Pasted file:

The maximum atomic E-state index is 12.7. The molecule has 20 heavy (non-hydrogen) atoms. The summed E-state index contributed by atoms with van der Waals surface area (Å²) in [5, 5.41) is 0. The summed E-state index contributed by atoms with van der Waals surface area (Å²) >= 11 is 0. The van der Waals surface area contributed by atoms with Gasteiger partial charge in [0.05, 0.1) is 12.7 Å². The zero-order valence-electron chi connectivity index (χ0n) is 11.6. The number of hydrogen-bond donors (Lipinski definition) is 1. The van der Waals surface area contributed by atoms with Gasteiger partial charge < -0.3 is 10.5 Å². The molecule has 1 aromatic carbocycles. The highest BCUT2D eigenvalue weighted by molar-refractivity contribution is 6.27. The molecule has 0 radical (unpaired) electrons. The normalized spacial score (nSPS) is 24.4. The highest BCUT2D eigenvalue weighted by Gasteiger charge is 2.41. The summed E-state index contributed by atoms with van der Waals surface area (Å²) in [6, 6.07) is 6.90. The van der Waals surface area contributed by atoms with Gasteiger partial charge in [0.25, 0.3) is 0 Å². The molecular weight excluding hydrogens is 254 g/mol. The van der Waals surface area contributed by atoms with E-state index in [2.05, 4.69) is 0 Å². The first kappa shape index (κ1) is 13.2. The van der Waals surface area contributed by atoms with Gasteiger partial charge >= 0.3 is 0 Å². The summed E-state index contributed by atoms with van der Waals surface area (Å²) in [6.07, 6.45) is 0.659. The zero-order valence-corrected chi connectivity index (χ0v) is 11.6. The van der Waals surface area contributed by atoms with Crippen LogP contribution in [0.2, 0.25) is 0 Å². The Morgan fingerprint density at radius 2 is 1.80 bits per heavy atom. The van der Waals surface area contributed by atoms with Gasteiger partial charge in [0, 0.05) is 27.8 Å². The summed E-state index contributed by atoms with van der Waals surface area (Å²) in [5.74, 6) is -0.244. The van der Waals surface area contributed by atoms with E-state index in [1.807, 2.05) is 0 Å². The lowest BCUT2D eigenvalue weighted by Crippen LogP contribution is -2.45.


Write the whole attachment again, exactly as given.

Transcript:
The maximum atomic E-state index is 12.7. The molecule has 20 heavy (non-hydrogen) atoms. The summed E-state index contributed by atoms with van der Waals surface area (Å²) in [5, 5.41) is 0. The summed E-state index contributed by atoms with van der Waals surface area (Å²) >= 11 is 0. The van der Waals surface area contributed by atoms with Gasteiger partial charge in [0.05, 0.1) is 12.7 Å². The zero-order valence-electron chi connectivity index (χ0n) is 11.6. The number of hydrogen-bond donors (Lipinski definition) is 1. The van der Waals surface area contributed by atoms with Gasteiger partial charge < -0.3 is 10.5 Å². The molecule has 1 aromatic carbocycles. The highest BCUT2D eigenvalue weighted by molar-refractivity contribution is 6.27. The molecule has 0 radical (unpaired) electrons. The normalized spacial score (nSPS) is 24.4. The highest BCUT2D eigenvalue weighted by Gasteiger charge is 2.41. The summed E-state index contributed by atoms with van der Waals surface area (Å²) in [6, 6.07) is 6.90. The van der Waals surface area contributed by atoms with Gasteiger partial charge in [0.25, 0.3) is 0 Å². The molecular weight excluding hydrogens is 254 g/mol. The van der Waals surface area contributed by atoms with E-state index in [2.05, 4.69) is 0 Å². The first kappa shape index (κ1) is 13.2. The van der Waals surface area contributed by atoms with Gasteiger partial charge >= 0.3 is 0 Å². The summed E-state index contributed by atoms with van der Waals surface area (Å²) in [6.07, 6.45) is 0.659. The zero-order valence-corrected chi connectivity index (χ0v) is 11.6. The van der Waals surface area contributed by atoms with Crippen LogP contribution in [0.2, 0.25) is 0 Å². The Morgan fingerprint density at radius 2 is 1.80 bits per heavy atom. The van der Waals surface area contributed by atoms with Gasteiger partial charge in [0, 0.05) is 27.8 Å². The summed E-state index contributed by atoms with van der Waals surface area (Å²) in [5.74, 6) is -0.244. The van der Waals surface area contributed by atoms with E-state index in [1.807, 2.05) is 0 Å². The lowest BCUT2D eigenvalue weighted by Crippen LogP contribution is -2.45.